The Central Reserve Police Force used 1.3 million pellets in 32 days in Kashmir to control the ongoing protests in the state, the command informed the High Court on Thursday, reported The Hindu. The force said "it was difficult to follow the standard operating procedure [SOP] given the nature of the protests".
Between July 8 and August 11, the force used 8,650 tear-smoke shells and 3,000 pellet cartridges, besides 14 types of “less lethal and nonlethal” munitions, such as oleoresin grenades, pepper balls, stun grenades and electron shells. The security personnel also used 2,671 plastic pellets, the Jammu and Kashmir High Court was told.
The court was hearing a public interest litigation filed seeking a complete ban on pellet guns in view of the irreversible injuries they have caused to hundreds of civilians in the Valley. Responding to the plea, the CRPF said, "Pellet guns were introduced in 2010 as an accepted weapon of riot control. In case this [pellet shotgun] is withdrawn, the CRPF would have no recourse in extreme situations but to open fire with rifles, which may cause more fatalities."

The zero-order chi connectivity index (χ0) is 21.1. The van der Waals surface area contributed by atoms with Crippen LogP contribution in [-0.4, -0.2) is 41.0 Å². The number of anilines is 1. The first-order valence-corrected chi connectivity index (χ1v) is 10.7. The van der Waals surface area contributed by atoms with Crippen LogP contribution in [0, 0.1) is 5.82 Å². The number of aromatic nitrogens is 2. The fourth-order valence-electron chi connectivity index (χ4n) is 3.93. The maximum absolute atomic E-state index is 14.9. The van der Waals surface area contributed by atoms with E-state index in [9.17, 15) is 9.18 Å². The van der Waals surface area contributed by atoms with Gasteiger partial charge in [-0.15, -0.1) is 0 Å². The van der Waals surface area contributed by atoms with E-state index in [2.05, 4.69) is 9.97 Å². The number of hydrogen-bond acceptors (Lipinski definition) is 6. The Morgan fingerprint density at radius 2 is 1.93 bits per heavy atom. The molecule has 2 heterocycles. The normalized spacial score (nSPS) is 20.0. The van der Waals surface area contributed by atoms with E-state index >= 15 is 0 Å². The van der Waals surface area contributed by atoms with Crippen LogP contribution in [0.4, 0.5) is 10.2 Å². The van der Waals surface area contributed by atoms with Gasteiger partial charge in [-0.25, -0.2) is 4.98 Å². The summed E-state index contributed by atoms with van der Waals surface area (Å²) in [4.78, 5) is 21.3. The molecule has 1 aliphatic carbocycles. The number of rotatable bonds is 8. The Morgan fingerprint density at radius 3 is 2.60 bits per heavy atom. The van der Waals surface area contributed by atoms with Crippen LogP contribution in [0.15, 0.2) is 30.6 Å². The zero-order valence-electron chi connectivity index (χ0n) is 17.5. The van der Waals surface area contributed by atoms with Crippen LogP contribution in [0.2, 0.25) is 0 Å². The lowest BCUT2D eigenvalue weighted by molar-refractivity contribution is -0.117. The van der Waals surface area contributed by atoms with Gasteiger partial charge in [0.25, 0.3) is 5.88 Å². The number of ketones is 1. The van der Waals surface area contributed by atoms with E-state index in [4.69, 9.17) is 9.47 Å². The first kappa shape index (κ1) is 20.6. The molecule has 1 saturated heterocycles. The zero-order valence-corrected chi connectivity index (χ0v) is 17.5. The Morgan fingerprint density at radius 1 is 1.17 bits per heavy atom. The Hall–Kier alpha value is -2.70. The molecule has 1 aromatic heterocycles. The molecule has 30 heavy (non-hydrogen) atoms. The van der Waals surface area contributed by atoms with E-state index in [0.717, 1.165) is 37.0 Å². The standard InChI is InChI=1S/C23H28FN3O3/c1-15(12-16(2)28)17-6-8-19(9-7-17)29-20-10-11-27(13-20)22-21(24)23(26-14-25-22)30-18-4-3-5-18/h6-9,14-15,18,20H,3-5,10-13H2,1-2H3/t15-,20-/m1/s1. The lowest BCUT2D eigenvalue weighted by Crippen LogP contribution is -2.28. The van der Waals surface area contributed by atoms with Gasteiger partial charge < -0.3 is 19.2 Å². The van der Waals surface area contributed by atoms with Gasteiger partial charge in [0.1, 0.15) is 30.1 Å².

Though the CRPF agreed that the weapon should be used below the waist, as is the protocol, they said "the situation prevailing on the streets during the ongoing law and order incident is dynamic and mobile". Speaking to NDTV, CRPF Director General K Durga Prasad said, "If anyone gets injured in action we do feel bad about it; it's not with intent that we do this. When we have to control the situation, we do take action with available resources we have." He said the force's intention is never to hit above waistline, and if it was, the number of people injured would have been much higher.
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